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REVEALED: Rocky's $15m CQU 'super campus' hits sudden road block

In the wake of staff and union concerns, CQUniversity vice-chancellor professor Scott Bowman (inset) confirmed they would put plans for the $15 million super campus on hold pending further consultation.
In the wake of staff and union concerns, CQUniversity vice-chancellor professor Scott Bowman (inset) confirmed they would put plans for the $15 million super campus on hold pending further consultation. Contributed

CQUNIVERSITY'S $15 million super campus plan is on hold as bosses enter further consultation

The move came after Queensland Teachers Union (QTU) president Kevin Bates aired concerns over the closure of the Canning St campus, formerly CQ TAFE, which would move to the Rockhampton North centre.

On March 8, the university revealed plans to create a "state-of-the-art facility" to refurbish the existing spaces on campus.

The new training centre would include a kitchen, restaurant and hair and beauty salons.

Vice-Chancellor and President's Office director Joanne Perry, speaking on behalf of the vice-chancellor and president professor Scott Bowman, yesterday confirmed they would "put project consolidation plans on hold for the Rockhampton campuses".

"We note there have been some concerns raised by staff and their union representatives regarding the Rockhampton Campus Consolidation Project," Ms Perry said.

"We do take the concerns of our staff very seriously and are committed to engaging and consulting with all of our stakeholders including staff, students, community partners and our local government representatives.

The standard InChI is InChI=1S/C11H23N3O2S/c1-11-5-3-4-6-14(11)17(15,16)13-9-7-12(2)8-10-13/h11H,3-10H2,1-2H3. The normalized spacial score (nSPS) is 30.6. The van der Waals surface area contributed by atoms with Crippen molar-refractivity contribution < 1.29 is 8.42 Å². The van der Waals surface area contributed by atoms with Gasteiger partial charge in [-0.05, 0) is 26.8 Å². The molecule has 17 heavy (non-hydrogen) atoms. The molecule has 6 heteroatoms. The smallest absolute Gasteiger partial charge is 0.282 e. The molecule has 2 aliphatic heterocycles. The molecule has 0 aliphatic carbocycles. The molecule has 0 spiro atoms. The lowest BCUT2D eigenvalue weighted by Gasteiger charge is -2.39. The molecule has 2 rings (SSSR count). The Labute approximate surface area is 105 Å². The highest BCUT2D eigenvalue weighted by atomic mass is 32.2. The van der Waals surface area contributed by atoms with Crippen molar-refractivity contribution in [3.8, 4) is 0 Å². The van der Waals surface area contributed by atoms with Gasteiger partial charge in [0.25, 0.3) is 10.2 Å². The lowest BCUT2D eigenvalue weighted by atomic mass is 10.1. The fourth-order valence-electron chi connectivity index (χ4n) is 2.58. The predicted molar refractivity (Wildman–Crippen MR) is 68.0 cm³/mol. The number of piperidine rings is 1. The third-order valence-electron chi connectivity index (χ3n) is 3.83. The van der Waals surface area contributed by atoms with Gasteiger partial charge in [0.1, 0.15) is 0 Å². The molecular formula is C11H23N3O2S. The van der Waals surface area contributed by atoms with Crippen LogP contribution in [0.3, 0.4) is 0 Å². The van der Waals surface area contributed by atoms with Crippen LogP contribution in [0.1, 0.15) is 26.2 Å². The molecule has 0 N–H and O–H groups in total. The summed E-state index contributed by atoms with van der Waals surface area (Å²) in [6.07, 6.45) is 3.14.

"The university is still very committed to providing the best possible facilities for vocational education and training in Rockhampton.

"However in light of the concerns raised, it seems that the best decision for now is to put the project plans on hold for Rockhampton."

In the next week or so the vice-chancellor and key senior staff will be holding further staff and community information sessions to discuss this project further and will continue sharing project details as plans progress.

Ms Perry said over the past months, many meetings and information sessions had been held with staff, industry partners and key government officials.

"CQUniversity acknowledges there has been concerns raised by university staff and their union representatives.

"To this end, we will put project consolidation plans on hold for the Rockhampton campuses, and continue with the consultation phase before progressing further.

"This will obviously have an effect on project completion timelines, however we will ensure all relevant parties are kept up-to-date with the process."

Mr Bates yesterday said QTU members were "not entirely convinced" the new facilities would be equal to those they were giving up.

Mr Bates also said it was a "fairly major change to pack up one workplace and move them somewhere else", which could see a change in facilities which teachers have access to.

But Ms Perry assured the move to consolidate the Rockhampton campuses was to deliver "state-of-the art facilities equal to, or better than" those on offer at the Rockhampton City campus.

"In fact, our objective as part of this project is to deliver a trades training facility to the same high standard as the centre built at our Mackay Ooralea campus prior to the merger," he said.

Topics:  cq tafe cquinversity queensland teachers union


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